Baby Blues, Anxiety, or Something More Serious?
Pregnancy and early parenthood are filled with joy and excitement. But you may also feel stress, anxiety, and sadness. You might be overwhelmed with new responsibilities and lack of sleep. Perhaps you went through a high-risk pregnancy, have a medically complex baby, or experienced pregnancy or infant loss.
If feelings of stress, anxiety, and sadness disrupt your everyday life you may have a perinatal mood and anxiety disorder (P.M.A.D.). We are here to support you and help you find the care you need.
WHAT ARE PERINATAL MOOD AND ANXIETY DISORDERS (P.M.A.D.)?
About 80% of new parents experience “the baby blues” or “the postpartum blues.” They may feel overwhelmed, stressed, worried or sad.
If these feelings are very strong, worsen or last longer than two weeks, it can be a sign of a mood or anxiety disorder. Approximately 15-20% of new or future parents are diagnosed with P.M.A.D.
A small percentage of new parents may experience postpartum psychosis. Symptoms include violent thoughts toward yourself or your child, hearing or seeing things that aren’t there, and believing things that aren’t true. This rare but serious condition requires immediate medical help.
P.M.A.D. can occur as early as when you’re trying to become pregnant and can last up to one year after childbirth. Some conditions occur after your baby is born, like postpartum depression or anxiety. No matter when you experience these feelings, our team can help.
WHAT ARE THE SYMPTOMS OF P.M.A.D.?
P.M.A.D. can range from mild to serious. Symptoms include:
- Crying or sadness
- Wanting to be alone
- Lack of interest in your baby or activities you used to enjoy
- Thoughts of hurting yourself or others
- Worrying about caring for your baby
- Worrying about being a good parent
- Feeling scared but not sure why
- Panic attacks
overwhelmed or stressed:
- Wondering if you can make it through another day
- Wishing the challenges would go away
- Feeling that life is too hard
- Changes in appetite or sleep
- Heart palpitations or heaviness in chest
- Rapid breathing (hyperventilation)
You don’t have to have all of the symptoms or wait until they become “bad enough” to seek help. You deserve to feel better. We can help you find the care you need.
WHO CAN HAVE P.M.A.D.?
Any parent or parent-to-be can have P.M.A.D. You may be more likely to have P.M.A.D. if you:
- Have a history of depression or anxiety
- Are under stress
- Don’t have support from your family, community or partner
- Are in a strained relationship with your partner
- Have experienced past trauma
- Went through a high-risk pregnancy or delivery
- Have a medically complex or sick baby
- Have a difficult time accessing the care you need
- Have experienced pregnancy or infant loss
TREATMENT FOR P.M.A.D.
P.M.A.D. is common and treatable. Treatment options may include:
- Individual and couples counseling: Therapy can be brief or continue long-term.
- Medical or psychiatric services: Psychiatry is medicine and/or therapy from a medical doctor who specializes in mental health.
- Community partnerships: There are many community resources you can access for help.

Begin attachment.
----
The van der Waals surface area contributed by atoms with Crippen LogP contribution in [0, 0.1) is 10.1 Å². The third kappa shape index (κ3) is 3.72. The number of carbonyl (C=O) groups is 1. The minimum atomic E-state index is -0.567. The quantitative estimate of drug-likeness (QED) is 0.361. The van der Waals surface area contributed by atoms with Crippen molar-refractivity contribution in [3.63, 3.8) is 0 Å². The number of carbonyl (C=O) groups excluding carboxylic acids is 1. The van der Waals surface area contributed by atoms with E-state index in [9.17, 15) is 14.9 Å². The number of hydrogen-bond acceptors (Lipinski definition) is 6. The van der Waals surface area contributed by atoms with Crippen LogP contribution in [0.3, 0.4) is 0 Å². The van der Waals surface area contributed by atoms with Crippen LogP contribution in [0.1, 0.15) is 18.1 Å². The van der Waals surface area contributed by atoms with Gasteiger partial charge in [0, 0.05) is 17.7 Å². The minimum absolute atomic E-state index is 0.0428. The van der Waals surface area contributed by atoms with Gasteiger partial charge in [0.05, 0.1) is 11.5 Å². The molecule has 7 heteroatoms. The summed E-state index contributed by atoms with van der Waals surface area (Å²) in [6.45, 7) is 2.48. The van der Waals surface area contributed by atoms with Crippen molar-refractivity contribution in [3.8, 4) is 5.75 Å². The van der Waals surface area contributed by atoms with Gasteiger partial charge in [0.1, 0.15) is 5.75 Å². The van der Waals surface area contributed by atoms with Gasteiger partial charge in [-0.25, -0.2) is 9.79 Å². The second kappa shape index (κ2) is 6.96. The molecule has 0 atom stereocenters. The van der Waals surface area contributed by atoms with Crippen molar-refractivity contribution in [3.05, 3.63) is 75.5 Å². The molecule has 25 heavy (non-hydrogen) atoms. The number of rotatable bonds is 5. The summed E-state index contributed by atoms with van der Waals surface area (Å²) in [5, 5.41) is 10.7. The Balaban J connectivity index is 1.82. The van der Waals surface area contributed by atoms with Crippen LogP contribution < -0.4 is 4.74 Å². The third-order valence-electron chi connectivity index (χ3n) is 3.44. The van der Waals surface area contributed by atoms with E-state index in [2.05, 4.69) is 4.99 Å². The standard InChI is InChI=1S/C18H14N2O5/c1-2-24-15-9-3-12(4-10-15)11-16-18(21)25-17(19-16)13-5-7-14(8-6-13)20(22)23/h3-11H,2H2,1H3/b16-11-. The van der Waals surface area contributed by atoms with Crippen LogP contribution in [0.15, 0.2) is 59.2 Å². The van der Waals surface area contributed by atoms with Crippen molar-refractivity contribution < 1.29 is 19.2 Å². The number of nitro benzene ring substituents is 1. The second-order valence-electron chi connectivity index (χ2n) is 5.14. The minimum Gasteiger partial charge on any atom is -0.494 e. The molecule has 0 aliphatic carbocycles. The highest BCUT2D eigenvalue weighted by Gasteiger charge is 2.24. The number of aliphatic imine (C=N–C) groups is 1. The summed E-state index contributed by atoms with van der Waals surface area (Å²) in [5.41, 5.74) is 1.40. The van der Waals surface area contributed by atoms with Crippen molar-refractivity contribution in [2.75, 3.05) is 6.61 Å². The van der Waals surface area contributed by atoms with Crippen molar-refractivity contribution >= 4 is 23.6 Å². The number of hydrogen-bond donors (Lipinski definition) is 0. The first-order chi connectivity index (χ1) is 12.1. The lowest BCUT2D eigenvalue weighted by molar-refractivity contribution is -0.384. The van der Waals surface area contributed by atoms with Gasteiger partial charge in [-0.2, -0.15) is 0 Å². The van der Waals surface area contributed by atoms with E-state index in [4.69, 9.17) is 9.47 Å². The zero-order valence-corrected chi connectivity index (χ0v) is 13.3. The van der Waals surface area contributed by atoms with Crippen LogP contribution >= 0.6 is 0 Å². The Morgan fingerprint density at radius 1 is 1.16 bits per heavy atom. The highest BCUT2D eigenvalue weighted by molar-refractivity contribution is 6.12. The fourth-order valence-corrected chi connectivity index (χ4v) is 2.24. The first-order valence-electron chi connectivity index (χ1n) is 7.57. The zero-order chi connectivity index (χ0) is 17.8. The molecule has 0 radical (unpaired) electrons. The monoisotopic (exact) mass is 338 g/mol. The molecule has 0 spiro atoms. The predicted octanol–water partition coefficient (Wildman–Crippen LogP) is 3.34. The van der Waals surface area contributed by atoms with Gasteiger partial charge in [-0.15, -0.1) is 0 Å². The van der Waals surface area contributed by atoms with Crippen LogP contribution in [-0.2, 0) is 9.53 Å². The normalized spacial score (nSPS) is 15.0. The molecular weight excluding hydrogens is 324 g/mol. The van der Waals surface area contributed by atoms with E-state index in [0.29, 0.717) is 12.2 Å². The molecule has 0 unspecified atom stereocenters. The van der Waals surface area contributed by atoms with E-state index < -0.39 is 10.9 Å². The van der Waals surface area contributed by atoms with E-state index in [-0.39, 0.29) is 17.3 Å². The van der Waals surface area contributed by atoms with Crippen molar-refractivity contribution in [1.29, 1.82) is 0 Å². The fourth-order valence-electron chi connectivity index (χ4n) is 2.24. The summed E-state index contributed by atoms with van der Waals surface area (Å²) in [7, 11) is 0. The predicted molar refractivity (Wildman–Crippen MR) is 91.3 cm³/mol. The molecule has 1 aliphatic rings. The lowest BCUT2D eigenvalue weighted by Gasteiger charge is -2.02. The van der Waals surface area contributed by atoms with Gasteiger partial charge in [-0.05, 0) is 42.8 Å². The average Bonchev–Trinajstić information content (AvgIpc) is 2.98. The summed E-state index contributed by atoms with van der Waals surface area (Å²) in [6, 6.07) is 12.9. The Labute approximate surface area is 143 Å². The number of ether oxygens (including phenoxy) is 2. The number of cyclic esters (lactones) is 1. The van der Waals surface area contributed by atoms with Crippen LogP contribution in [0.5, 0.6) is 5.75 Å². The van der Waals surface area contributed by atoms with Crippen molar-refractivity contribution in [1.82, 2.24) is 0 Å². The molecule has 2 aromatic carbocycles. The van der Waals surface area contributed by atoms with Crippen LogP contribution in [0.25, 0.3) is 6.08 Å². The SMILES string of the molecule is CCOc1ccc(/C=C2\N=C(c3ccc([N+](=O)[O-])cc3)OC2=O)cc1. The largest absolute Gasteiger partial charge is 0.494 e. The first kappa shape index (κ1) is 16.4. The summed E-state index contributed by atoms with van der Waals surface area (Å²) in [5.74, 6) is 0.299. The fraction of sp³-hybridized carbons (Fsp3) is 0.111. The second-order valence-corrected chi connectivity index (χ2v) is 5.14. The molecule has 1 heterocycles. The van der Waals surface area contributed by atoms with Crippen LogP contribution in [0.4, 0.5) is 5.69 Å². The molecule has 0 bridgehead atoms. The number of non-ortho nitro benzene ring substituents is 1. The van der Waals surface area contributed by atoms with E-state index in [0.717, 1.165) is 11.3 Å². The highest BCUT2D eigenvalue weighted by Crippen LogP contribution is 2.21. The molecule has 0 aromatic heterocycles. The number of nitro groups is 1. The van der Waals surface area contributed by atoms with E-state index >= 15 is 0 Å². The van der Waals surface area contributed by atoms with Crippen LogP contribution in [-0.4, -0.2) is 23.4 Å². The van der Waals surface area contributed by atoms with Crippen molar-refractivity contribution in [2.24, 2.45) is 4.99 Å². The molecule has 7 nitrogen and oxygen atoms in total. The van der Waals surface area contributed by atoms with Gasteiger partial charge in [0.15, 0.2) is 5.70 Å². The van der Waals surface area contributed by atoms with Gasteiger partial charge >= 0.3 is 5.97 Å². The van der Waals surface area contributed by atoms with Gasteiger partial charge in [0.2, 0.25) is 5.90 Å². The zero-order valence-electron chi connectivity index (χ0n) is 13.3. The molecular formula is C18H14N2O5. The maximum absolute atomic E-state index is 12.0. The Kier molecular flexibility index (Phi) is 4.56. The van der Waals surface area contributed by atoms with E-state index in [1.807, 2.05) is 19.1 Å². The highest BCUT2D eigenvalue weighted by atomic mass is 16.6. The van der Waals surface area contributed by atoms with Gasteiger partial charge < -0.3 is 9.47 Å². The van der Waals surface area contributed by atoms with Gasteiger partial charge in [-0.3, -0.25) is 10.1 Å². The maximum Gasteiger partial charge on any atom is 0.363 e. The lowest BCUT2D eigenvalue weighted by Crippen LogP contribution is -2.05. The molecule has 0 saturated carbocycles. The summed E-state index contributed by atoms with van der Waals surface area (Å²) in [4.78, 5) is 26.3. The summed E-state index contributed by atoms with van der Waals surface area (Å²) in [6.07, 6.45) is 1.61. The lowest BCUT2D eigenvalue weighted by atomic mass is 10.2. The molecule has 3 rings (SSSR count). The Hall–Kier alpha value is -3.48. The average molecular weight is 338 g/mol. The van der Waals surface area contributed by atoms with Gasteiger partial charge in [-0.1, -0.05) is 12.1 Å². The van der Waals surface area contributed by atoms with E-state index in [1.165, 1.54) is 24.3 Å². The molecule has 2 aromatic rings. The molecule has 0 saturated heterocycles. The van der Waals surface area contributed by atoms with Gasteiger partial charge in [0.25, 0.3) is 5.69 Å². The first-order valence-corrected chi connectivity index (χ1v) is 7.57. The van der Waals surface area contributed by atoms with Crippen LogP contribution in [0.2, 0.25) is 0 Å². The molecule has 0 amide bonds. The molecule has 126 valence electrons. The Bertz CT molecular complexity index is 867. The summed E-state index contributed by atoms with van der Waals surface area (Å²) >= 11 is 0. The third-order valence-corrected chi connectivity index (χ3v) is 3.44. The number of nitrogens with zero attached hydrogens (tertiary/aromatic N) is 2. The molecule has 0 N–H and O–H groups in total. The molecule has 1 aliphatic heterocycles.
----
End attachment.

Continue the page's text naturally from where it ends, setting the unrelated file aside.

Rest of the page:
WHEN SHOULD I SEEK HELP?
If you feel sad, stressed or worried at any time on the journey to parenthood, don’t wait until you feel worse or until you have all the symptoms of P.M.A.D. You don’t have to have a diagnosis of P.M.A.D. to get help. The earlier you receive treatment, the sooner you’ll feel better — and be able to give your baby the best care you can.
National Maternal Mental Health Hotline: A free and confidential National Maternal Mental Health Hotline. Call and text for support, understanding, and additional resources, 24/7.
- Text or dial: 1-833-852-6262 (1-833 TLC-MAMA)
988 Suicide and Crisis Lifeline: If you’re struggling with your maternal mental health, you can call or chat with the Lifeline, 24/7. Crisis counselors are available to listen and support without judgement and with complete confidentiality.
Postpartum Support International: Talk to a volunteer who is a mom and had her own emotional struggles after birth and now wants to help other moms experiencing similar issues. Their website has information about groups for dads.
Postpartum Progress: Provides in-depth information, resources, support and hope for pregnant and new moms who are experiencing depression and all other mental illnesses related to pregnancy and childbirth.
Behavioral Health Response: A locally based 24-hour helpline where a counselor will be able to talk, provide intervention, and if necessary, help with establishing a care plan.
St. Louis Behavioral Medicine Institute: A team of mental health professionals offer mental health care and therapy during the reproductive life cycle of individuals and their partners across the St. Louis Metropolitan Area. Their treatment plans address your specific needs are provide evidence- and research-based treatments.
WashU Perinatal Behavioral Health Service: Provides screenings, evaluation, and treatment for parents who are experiencing pregnancy-related or postpartum stress, depression, anxiety, and mood disorders. They offer therapy, medication, and other psychiatric care.
Mom’s MoBap Morning Support Group: If you are having very mild symptoms, sometimes being around new moms and talking through our issues and experiences can help relieve some of these feelings.
If you are in an immediate crisis and emergency, please call 911.